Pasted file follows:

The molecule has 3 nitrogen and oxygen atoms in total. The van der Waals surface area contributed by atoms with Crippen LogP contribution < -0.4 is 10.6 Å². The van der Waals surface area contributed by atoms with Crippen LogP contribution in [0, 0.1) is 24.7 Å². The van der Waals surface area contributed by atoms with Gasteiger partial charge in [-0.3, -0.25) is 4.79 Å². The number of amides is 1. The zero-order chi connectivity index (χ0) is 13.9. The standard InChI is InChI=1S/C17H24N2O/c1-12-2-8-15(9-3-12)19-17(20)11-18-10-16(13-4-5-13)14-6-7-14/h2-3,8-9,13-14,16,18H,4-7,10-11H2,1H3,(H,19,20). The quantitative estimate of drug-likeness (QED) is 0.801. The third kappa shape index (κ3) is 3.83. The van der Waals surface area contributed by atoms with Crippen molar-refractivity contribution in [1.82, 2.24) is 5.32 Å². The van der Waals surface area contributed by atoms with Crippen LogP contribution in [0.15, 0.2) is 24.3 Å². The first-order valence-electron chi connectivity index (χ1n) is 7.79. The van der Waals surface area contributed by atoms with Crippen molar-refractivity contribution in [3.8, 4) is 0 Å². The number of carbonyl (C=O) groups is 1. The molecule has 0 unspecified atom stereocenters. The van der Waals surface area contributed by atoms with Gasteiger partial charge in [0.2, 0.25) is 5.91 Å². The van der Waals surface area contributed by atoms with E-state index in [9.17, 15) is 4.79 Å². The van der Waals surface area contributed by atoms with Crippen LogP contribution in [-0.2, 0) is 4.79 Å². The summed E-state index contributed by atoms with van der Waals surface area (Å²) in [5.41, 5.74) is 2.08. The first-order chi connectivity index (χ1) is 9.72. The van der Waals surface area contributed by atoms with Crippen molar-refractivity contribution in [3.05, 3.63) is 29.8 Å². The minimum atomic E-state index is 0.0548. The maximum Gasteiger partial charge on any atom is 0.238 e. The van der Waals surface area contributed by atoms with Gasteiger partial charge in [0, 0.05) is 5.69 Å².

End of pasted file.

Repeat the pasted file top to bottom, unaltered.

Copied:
The molecule has 3 nitrogen and oxygen atoms in total. The van der Waals surface area contributed by atoms with Crippen LogP contribution < -0.4 is 10.6 Å². The van der Waals surface area contributed by atoms with Crippen LogP contribution in [0, 0.1) is 24.7 Å². The van der Waals surface area contributed by atoms with Gasteiger partial charge in [-0.3, -0.25) is 4.79 Å². The number of amides is 1. The zero-order chi connectivity index (χ0) is 13.9. The standard InChI is InChI=1S/C17H24N2O/c1-12-2-8-15(9-3-12)19-17(20)11-18-10-16(13-4-5-13)14-6-7-14/h2-3,8-9,13-14,16,18H,4-7,10-11H2,1H3,(H,19,20). The quantitative estimate of drug-likeness (QED) is 0.801. The third kappa shape index (κ3) is 3.83. The van der Waals surface area contributed by atoms with Crippen molar-refractivity contribution in [1.82, 2.24) is 5.32 Å². The van der Waals surface area contributed by atoms with Crippen LogP contribution in [0.15, 0.2) is 24.3 Å². The first-order valence-electron chi connectivity index (χ1n) is 7.79. The van der Waals surface area contributed by atoms with Crippen molar-refractivity contribution in [3.8, 4) is 0 Å². The number of carbonyl (C=O) groups is 1. The molecule has 0 unspecified atom stereocenters. The van der Waals surface area contributed by atoms with Gasteiger partial charge in [0.2, 0.25) is 5.91 Å². The van der Waals surface area contributed by atoms with E-state index in [9.17, 15) is 4.79 Å². The van der Waals surface area contributed by atoms with Crippen LogP contribution in [-0.2, 0) is 4.79 Å². The summed E-state index contributed by atoms with van der Waals surface area (Å²) in [5.41, 5.74) is 2.08. The first-order chi connectivity index (χ1) is 9.72. The van der Waals surface area contributed by atoms with Crippen molar-refractivity contribution in [3.05, 3.63) is 29.8 Å². The minimum atomic E-state index is 0.0548. The maximum Gasteiger partial charge on any atom is 0.238 e. The van der Waals surface area contributed by atoms with Gasteiger partial charge in [0, 0.05) is 5.69 Å².